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Type 1 Diabetes risk increased if high postpartum Vitamin D binding protein – Jan 2019

Maternal and Newborn Vitamin D-Binding Protein, Vitamin D Levels, Vitamin D Receptor Genotype, and Childhood Type 1 Diabetes.

Diabetes Care. 2019 Apr;42(4):553-559. doi: 10.2337/dc18-2176. Epub 2019 Jan 28.
Tapia G1, Mårild K2, Dahl SR3, Lund-Blix NA2,4,5, Viken MK6, Lie BA6,7, Njølstad PR8,9, Joner G5,10, Skrivarhaug T5,10, Cohen AS11, Størdal K2,12, Stene LC2.

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Table 2 Association between exposures and T1D

Image
P value shown for adjusted analysis. aOR, adjusted OR. *Adjusted for child’s HLA genotype, sex, maternal ethnicity, age, prepregnancy BMI, caesarean section, and smoking. †Using maternal (midpregnancy and postpartum) samples in a mixed model to predict maternal DBP values at gestational week 36. Owing to the reduction of the sampling variation in prediction of maternal DBP, the predicted values have a lower SD of 0.35 (while, e.g., DBP in the postpartum samples has an SD of 1.52). This results in a greater observed estimate, as an increase per unit is roughly equivalent to 3 SD in this analysis. We used bootstrapping (10,000 replications) to obtain unbiased CIs and present bias-corrected CIs. ‡As these results arise from bootstrapping estimations,a P value is not provided. §There was a statistically significant interaction (Pinteraction = 0.01) between rs11568820 and 25(OH)D (Supplementary Table 3).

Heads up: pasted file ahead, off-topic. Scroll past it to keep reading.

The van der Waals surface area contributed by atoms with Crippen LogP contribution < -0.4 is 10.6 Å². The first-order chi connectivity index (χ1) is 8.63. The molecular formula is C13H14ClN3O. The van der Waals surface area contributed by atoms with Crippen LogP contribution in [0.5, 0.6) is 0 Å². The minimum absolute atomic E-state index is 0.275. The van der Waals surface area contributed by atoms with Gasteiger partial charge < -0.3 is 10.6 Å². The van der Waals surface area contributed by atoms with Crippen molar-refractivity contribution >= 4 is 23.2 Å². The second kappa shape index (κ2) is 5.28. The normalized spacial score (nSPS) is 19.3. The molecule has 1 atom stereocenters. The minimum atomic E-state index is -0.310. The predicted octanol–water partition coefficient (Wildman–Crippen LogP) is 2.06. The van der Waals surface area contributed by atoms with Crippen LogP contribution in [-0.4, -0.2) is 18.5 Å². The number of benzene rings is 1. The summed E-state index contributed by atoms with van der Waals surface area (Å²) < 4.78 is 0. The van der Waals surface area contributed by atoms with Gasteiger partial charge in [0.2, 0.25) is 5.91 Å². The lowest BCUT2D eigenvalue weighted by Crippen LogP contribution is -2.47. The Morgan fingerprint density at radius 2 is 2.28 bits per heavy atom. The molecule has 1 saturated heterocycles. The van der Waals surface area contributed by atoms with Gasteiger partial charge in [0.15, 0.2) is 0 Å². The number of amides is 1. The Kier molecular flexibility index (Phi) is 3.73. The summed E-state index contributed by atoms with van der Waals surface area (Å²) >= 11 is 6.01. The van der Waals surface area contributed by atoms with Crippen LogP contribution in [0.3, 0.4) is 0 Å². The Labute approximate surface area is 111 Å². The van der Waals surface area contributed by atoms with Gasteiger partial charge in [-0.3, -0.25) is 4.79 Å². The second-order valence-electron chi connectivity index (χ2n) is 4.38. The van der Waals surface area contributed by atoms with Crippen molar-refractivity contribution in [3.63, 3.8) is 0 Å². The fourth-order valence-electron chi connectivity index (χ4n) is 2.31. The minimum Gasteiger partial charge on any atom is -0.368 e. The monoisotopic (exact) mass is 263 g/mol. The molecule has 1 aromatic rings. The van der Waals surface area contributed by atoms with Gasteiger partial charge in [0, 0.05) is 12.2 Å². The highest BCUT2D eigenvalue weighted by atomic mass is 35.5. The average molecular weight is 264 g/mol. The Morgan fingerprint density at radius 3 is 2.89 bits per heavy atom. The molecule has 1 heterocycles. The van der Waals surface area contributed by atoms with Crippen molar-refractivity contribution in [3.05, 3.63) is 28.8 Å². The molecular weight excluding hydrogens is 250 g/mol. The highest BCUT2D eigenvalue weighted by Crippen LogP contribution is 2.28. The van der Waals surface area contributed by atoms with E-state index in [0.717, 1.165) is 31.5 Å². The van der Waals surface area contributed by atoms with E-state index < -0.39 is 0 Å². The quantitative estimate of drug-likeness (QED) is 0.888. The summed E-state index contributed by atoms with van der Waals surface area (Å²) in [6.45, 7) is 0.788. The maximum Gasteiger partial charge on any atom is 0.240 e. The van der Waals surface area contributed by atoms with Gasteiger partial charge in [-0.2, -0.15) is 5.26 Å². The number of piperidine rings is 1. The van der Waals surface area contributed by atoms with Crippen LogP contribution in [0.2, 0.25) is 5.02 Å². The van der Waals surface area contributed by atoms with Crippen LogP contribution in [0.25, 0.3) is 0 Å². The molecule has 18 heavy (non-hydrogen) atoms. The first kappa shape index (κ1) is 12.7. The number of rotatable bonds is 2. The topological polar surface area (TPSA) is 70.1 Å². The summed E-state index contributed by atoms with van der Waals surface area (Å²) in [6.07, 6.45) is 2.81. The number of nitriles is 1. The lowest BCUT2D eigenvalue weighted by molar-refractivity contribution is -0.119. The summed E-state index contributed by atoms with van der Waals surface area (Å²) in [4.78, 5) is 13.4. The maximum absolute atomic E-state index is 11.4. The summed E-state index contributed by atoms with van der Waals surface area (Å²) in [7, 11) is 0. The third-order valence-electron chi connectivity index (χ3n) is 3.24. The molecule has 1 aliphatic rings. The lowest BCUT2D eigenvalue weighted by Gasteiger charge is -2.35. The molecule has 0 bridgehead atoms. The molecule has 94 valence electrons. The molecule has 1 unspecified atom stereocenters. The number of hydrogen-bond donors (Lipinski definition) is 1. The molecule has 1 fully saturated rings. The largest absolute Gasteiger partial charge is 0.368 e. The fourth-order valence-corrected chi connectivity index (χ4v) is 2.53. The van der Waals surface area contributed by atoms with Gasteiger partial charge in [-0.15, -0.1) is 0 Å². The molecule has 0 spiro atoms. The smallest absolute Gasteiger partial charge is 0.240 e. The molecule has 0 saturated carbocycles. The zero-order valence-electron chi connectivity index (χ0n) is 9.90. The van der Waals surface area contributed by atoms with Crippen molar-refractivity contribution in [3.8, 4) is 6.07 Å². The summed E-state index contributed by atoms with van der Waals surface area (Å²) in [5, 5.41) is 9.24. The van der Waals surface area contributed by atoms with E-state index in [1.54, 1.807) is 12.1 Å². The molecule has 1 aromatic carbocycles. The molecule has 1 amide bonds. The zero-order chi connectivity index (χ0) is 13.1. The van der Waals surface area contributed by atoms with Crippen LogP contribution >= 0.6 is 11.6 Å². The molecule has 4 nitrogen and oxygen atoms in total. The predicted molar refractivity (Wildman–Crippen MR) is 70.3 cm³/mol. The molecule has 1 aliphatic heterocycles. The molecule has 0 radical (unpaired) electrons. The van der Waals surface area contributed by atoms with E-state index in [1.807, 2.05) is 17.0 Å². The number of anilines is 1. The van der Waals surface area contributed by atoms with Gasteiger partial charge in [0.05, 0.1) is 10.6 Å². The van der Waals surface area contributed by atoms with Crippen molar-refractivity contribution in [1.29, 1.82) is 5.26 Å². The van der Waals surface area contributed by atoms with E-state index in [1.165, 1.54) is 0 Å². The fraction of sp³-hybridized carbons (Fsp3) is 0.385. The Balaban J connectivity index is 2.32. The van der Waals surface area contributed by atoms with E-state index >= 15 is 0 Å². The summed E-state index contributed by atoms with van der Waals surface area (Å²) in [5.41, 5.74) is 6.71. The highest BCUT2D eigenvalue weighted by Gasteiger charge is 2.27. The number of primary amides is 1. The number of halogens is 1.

OBJECTIVE:
Circumstantial evidence links 25-hydroxy vitamin D [25(OH)D], vitamin D-binding protein (DBP), vitamin D-associated genes, and type 1 diabetes (T1D), but no studies have jointly analyzed these. We aimed to investigate whether DBP levels during pregnancy or at birth were associated with offspring T1D and whether vitamin D pathway genetic variants modified associations between DBP, 25(OH)D, and T1D.

RESEARCH DESIGN AND METHODS:
From a cohort of >100,000 mother/child pairs, we analyzed 189 pairs where the child later developed T1D and 576 random control pairs. We measured 25(OH)D using liquid chromatography-tandem mass spectrometry, and DBP using polyclonal radioimmunoassay, in cord blood and maternal plasma samples collected at delivery and midpregnancy. We genotyped mother and child for variants in or near genes involved in vitamin D metabolism (GC, DHCR7, CYP2R1, CYP24A1, CYP27B1, and VDR). Logistic regression was used to estimate odds ratios (ORs) adjusted for potential confounders.

RESULTS:
Higher maternal DBP levels at delivery, but not in other samples, were associated with lower offspring T1D risk (OR 0.86 [95% CI 0.74-0.98] per μmol/L increase). Higher cord blood 25(OH)D levels were associated with lower T1D risk (OR = 0.87 [95% CI 0.77-0.98] per 10 nmol/L increase) in children carrying the VDR rs11568820 G/G genotype (P interaction = 0.01 between 25(OH)D level and rs11568820). We did not detect other gene-environment interactions.

CONCLUSIONS:
Higher maternal DBP level at delivery may decrease offspring T1D risk. Increased 25(OH)D levels at birth may decrease T1D risk, depending on VDR genotype. These findings should be replicated in other studies. Future studies of vitamin D and T1D should include VDR genotype and DBP levels.


Created by admin. Last Modification: Friday May 10, 2019 20:11:16 GMT-0000 by admin. (Version 5)

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11656 DBP postpartum.jpg admin 24 Mar, 2019 12:17 61.99 Kb 75
11655 10.2337@dc18-2176.pdf admin 24 Mar, 2019 12:17 790.44 Kb 37
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